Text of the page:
Jay Mattern

Up(skill) or Out?

For the longest time, the gateway to a successful career was to go to college, get your undergraduate degree, and step into the world of work. The past two years have turned everything upside down, including how businesses get the work done. Not only is the tried and true method of stepping into a career changing, but many of those entry-level opportunities are disappearing – being replaced by automation.

Upskilling – providing employees with more advanced skills through additional education and training – is fast becoming the new buzzword in today’s rapidly evolving job ecosystem. These changes are coming fast and furious and require the ability to quickly adapt to avoid being left behind or worse, finding your position being eliminated by AI.

Upskilling – why now?

Upskilling is certainly not a new idea, but in the same way that the economic landscape has been reshaped, the essence of upskilling has changed and has been redefined. It was common for someone with certain job or professional skills to rely on those skills for 15-20 years. With the velocity of changes taking place, this has shortened to 3-5 years at best. For professionals with more technical skills, that window is probably even shorter. In order to stay relevant, it is necessary to constantly review the skills that are needed to continue to contribute positively to the organization.

There have been numerous studies conducted on this topic and the general consensus is that the skills of today’s workforce simply won’t match the jobs of tomorrow. On top of that, newly acquired skills may quickly become obsolete. Some of the factors contributing to this include the advancement of technology, globalization, increased competition, and of course, COVID-19. All of these have become contributing factors that are driving monumental changes in the workplace and a need for acquiring new skills.

Here come the robots

The idea of robots taking the place of humans, even in the workplace, is nothing new. Movie scripts have imagined a future where they replace not only human labor but human emotion. Over time, the lines between fiction and reality have become more and more blurred. Fortune magazine predicts that within 15 years, up to 40% of the world’s jobs will be replaced by robots capable of automating tasks. Up to 1.5 million jobs in England are at risk of being automated in the future, according to the Office for National Statistics (ONS).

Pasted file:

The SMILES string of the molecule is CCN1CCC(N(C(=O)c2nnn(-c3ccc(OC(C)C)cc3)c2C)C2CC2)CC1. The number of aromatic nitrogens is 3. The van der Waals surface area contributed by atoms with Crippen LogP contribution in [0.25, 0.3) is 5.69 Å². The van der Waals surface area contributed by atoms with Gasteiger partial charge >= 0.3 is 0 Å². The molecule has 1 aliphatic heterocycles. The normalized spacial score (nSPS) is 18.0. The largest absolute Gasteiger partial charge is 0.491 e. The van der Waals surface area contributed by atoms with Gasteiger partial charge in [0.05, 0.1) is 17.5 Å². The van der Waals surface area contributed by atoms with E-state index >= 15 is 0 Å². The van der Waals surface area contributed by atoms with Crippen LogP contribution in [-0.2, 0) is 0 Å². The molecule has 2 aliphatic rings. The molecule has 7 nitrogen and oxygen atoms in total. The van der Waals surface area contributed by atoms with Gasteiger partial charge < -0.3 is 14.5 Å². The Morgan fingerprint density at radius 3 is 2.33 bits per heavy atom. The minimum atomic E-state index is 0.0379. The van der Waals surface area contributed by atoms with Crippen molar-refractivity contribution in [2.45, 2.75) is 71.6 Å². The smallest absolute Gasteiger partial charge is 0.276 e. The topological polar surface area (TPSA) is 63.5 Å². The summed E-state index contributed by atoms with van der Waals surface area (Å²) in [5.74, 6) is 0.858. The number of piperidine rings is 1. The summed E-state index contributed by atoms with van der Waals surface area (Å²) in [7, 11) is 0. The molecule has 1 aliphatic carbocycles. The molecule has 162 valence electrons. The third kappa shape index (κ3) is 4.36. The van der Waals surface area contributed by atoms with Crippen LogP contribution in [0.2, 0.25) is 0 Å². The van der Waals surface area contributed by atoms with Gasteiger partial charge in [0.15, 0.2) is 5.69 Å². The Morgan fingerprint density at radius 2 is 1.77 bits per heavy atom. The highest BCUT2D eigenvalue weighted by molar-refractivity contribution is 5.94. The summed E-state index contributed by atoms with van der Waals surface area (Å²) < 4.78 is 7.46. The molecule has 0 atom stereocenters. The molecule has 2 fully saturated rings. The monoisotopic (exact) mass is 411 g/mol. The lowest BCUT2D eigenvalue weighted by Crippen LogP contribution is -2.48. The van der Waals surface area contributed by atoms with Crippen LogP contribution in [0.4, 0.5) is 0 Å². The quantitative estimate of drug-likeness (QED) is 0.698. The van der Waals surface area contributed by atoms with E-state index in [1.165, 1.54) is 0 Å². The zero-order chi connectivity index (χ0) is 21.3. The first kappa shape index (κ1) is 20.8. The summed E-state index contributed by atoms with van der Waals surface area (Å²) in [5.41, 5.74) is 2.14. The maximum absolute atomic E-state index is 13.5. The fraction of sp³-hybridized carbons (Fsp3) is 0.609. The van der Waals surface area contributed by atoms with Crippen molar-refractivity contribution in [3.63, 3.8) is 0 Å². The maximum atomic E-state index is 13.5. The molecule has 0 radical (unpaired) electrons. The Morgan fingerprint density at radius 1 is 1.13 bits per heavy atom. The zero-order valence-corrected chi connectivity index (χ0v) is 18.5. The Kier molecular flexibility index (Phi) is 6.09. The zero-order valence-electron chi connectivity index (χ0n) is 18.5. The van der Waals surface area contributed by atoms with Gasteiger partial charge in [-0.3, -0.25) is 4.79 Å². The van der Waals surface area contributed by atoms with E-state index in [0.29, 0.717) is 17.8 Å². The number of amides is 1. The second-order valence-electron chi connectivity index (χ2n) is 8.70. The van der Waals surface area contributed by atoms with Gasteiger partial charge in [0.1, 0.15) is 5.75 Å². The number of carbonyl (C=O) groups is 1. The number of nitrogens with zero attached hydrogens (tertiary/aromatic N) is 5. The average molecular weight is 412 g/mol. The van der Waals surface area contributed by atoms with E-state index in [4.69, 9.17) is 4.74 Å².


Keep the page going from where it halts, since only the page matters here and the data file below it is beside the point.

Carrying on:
In spite of how ominous this sounds, all is not lost. By acknowledging that these changes are on the way and adapting to them by acquiring the necessary skills to keep up, our workforce can stay ahead of the curve.

It’s a small world after all

The pandemic has forced nearly every company and every job performed to shift significantly in order to meet demand. The globalization of business is opening the door to many new jobs that require different levels and types of skills. At the same time, many lower and medium-level jobs are being quickly eliminated and replaced with automation. Given the pressure on rising costs, businesses are always looking for ways to reduce costs and the harsh truth is that much of that efficiency is being accomplished by technology.

So what does this mean for us right now? As we all know, the only constant in business is change. This includes the future of work. It is certain that organizations will continue to adopt leading-edge technology, and this includes automation that can complete many lower-level tasks common to most businesses. This makes it more critical than ever that advancing skill levels becomes a priority to everyone in the workforce. In addition to upskilling, workers should also look to acquire new skills that will allow them to step into alternative careers.

The world is changing at breakneck speed and there are many socio-economic factors forcing these changes. Employees must recognize this new landscape and make it a top priority to assess their skills and determine how to complement them with new ones. By doing so, not only does the workforce move forward, but organizations and the global economy will prosper as well.

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